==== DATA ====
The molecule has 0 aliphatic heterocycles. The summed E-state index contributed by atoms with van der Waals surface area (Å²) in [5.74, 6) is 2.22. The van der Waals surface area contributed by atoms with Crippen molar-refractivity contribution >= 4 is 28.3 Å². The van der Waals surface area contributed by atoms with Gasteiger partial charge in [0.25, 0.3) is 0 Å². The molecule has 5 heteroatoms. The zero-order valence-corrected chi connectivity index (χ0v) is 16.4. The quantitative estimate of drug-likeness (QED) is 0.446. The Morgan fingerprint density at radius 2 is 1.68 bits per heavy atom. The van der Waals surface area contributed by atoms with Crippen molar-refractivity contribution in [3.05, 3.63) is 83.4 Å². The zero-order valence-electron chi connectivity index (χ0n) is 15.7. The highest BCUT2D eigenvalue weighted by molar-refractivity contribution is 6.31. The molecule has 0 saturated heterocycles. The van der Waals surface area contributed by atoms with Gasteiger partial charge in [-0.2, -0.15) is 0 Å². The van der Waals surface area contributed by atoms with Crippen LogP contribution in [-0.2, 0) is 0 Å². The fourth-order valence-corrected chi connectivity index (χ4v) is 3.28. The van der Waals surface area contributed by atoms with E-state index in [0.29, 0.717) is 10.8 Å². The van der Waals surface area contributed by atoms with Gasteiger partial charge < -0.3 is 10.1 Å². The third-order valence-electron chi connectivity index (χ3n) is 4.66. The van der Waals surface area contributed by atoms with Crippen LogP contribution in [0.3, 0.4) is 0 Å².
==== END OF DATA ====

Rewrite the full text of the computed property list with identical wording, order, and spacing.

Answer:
The molecule has 0 aliphatic heterocycles. The summed E-state index contributed by atoms with van der Waals surface area (Å²) in [5.74, 6) is 2.22. The van der Waals surface area contributed by atoms with Crippen molar-refractivity contribution >= 4 is 28.3 Å². The van der Waals surface area contributed by atoms with Gasteiger partial charge in [0.25, 0.3) is 0 Å². The molecule has 5 heteroatoms. The zero-order valence-corrected chi connectivity index (χ0v) is 16.4. The quantitative estimate of drug-likeness (QED) is 0.446. The Morgan fingerprint density at radius 2 is 1.68 bits per heavy atom. The van der Waals surface area contributed by atoms with Crippen molar-refractivity contribution in [3.05, 3.63) is 83.4 Å². The zero-order valence-electron chi connectivity index (χ0n) is 15.7. The highest BCUT2D eigenvalue weighted by molar-refractivity contribution is 6.31. The molecule has 0 saturated heterocycles. The van der Waals surface area contributed by atoms with Gasteiger partial charge in [-0.2, -0.15) is 0 Å². The van der Waals surface area contributed by atoms with Crippen LogP contribution in [-0.2, 0) is 0 Å². The fourth-order valence-corrected chi connectivity index (χ4v) is 3.28. The van der Waals surface area contributed by atoms with E-state index in [0.29, 0.717) is 10.8 Å². The van der Waals surface area contributed by atoms with Gasteiger partial charge < -0.3 is 10.1 Å². The third-order valence-electron chi connectivity index (χ3n) is 4.66. The van der Waals surface area contributed by atoms with Crippen LogP contribution in [0.3, 0.4) is 0 Å².